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- Subject: Re: Visualising comparative programming language performance
- From: Jerome Vuarand <jerome.vuarand@...>
- Date: Fri, 5 Jun 2009 14:45:00 +0200
2009/6/5 Rob Kendrick <firstname.lastname@example.org>:
> On Fri, 5 Jun 2009 13:43:27 +0200
> steve donovan <email@example.com> wrote:
>> On Fri, Jun 5, 2009 at 1:23 PM, Jerome
>> > Given how most of these comparative benchmarks implementation use
>> > and abuse of C libraries (often for the reason that they are
>> > shipped with the interpreter), I don't think the spirit of that
>> > game is to use pure Lua.
>> So what are the rules? You have to use a stock distribution, and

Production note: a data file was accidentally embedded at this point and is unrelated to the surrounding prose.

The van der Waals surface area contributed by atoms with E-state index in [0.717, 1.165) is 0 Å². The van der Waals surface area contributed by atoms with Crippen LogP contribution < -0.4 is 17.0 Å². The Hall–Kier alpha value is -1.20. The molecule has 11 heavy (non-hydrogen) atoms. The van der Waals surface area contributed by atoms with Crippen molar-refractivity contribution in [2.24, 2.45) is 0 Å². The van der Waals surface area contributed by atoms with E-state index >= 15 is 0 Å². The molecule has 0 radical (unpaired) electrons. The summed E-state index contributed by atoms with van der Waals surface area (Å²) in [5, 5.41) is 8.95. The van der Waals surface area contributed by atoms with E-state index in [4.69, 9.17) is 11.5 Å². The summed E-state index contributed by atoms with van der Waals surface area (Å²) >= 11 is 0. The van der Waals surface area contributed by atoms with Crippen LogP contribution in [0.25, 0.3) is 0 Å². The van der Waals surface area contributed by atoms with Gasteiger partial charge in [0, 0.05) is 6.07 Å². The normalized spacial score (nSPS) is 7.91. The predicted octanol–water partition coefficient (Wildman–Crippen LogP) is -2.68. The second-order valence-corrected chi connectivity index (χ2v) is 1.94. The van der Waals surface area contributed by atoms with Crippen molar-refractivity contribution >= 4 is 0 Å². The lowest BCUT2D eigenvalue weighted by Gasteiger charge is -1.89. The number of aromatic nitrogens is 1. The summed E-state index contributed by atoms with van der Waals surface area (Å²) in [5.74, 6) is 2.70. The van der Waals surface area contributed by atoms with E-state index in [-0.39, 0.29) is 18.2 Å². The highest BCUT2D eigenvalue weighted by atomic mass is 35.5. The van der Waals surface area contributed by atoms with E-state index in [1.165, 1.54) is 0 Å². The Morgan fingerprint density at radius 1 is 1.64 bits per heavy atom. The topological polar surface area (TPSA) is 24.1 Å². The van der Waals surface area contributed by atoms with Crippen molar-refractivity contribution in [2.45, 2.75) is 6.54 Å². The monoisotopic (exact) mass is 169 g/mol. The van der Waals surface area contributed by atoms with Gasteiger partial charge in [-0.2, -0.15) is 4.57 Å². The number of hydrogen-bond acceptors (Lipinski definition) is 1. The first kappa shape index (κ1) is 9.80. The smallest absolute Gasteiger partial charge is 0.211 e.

>> whatever C libraries ship with that? So (say) there was a Lua
>> distribution that came with TinyC (name of package escapes me), that
>> would be game as well, with inlined C?
> The rules are not concrete, but are judged on spirit. You can have
> common libraries installed on request.
But then what is a common library ? Those shipped through LuaRocks?
LuaBinaries? LfW? LuaDist? LuaForge? most of these? all of these ?
What about those with unusual packaging (e.g. Roberto's struct library
which is a single C file without Makefile) ?
I think a fair spirit would be to use the same weapons as your
opponents. If they use fork, use a fork binding. If they use a super
optimized asm library (while not benchmarking asm), use it as well.